New Delhi: Norway’s minister for environment and international relations, Erik Solheim was in New Delhi last week to attend the annual Delhi Sustainable Development Summit, a confluence of policymakers and environmentalists. In an interview, Solheim spoke about his country’s push for clean energy and how it hopes to engage India on climate change negotiations. He also dwelt on the crisis in Sri Lanka, where he was involved in brokering peace between the government and the Tamil rebels. Edited excerpts:
On the one hand, you (Norway) were among the first countries to impose a carbon tax on citizens. On the other, you are one of the biggest exporters of oil and gas to the world. How do you handle this image?
Well, obviously this is a clear real-life paradox... The first step we have taken to resolve this is to make sure our oil and gas sector is as efficient and environmentally friendly as possible. Then we are the only nation in the world to give away 1% of our GDP (gross domestic product) as foreign aid and spend substantially on the protection of rainforests.
Constant dialogue: Norway’s minister for environment and international relations Erik Solheim. Bjørn H Stuedal
You are very active in promoting carbon capture and storage projects—in which you use a clutch of technologies to separate the carbon dioxide from the coal and store it underground. Do you think that’s going to be the most effective approach to remove greenhouse gases from the atmosphere?
There’s certainly no one way to solve the problem of greenhouse gases and global warming. If there had been only one way, it would have been very easy. We have to work on various parts at the same time—solar, wind, carbon capture and storage. However, the potential from carbon capture is huge, it may solve 20-30% of the problem, and that’s why we have big investments in that sector.
And how do you plan to get this message across to India?
We are in constant dialogue with India. However, the onus of the proof is on us. We must prove that this (carbon capture and storage) can be done at an acceptable cost. The European Union, Australia and the United States are also investing heavily in this. Everybody has to show that it is safe. We in Norway believe it’s safe, (and) we have been doing it for 10 years where we have successfully stored carbon dioxide in the same formations from where we brought out the oil and gas and we see no reason why it should not be safe. But all legitimate questions coming out of this must be addressed and cannot be dismissed.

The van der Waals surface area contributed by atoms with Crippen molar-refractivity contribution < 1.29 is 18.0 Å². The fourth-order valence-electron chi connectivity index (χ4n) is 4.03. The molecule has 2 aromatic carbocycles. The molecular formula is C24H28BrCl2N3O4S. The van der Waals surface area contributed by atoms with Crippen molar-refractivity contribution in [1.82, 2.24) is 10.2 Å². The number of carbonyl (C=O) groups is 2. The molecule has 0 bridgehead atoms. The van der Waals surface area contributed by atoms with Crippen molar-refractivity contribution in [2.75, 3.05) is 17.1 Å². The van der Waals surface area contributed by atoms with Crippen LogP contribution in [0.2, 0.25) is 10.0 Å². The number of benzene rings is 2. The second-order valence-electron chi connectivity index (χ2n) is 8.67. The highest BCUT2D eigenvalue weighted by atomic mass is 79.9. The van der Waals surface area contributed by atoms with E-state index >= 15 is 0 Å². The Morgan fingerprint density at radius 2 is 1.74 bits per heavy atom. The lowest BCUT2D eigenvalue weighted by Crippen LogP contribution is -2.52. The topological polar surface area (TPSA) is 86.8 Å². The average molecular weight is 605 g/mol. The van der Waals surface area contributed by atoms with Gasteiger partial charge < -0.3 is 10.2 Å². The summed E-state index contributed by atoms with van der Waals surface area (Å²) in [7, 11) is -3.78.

As you are aware, the European Commission has recently come up with a proposal for the climate change negotiations at Copenhagen in Denmark later this year. There’s a clear hardening of stance towards India, especially when they say India and China must be considered separate from other poorer developing countries and look at taking on emission cuts. What’s Norway’s take on this?
India is not Africa. If India doesn’t want to become like Africa, how can it see itself as Africa when it comes to climate emissions?
So you are saying that India should take the lead in imposing a cap on emissions?
India should definitely take the lead (among developing countries; most developed countries in Europe have in place caps on carbons emissions).
India is one of the big nations and going to be most affected by climate change, and in our perspective, much more vulnerable than China, Europe and the United States. Norway is among the nations that will be least affected.
So does this mean that in future negotiations, you will be putting more pressure on India to move away from its current stance (that is, not take mandatory emission targets)?
No... I mean, it’s dialogue, dialogue and more dialogue. How can we put pressure on India? We are in a different world from the past where the Americans and the Russians made decisions and the entire world had to follow.
Do you hope to see Norway replace its exports of oil and gas with clean technology?
Of course, gas is more environmentally friendly than oil. We see huge potential in off-shore wind (projects). But surprisingly, some of our companies are very much at the forefront of solar technology, considering that we don’t have a warm climate. In fact, we are opening a solar-powered village in Uttar Pradesh.
You were among the prominent faces in Sri Lanka as a peace negotiator during the conflict. Now that war seems to be ending, what are your thoughts on this?
Very clearly, this is not the time to go over the mistakes of the past, but a huge opportunity to end the conflict in a peaceful manner was lost (in 2006) and clearly the Tamil Tigers’ existence as a conventional army has come to an end. But the need of the hour is to stop the enormous human casualty.
Do you plan to get involved again?
Yes, I am speaking to them (the Sri Lankan government) every day. In fact just before I came here (for the interview) I spoke to Rajapakse’s (Mahinda Rajapakse, the Sri Lankan President) secretary.
Finally, do you think Tamil leader V. Prabhakaran is dead?
I don’t think so, I believe he is certainly alive.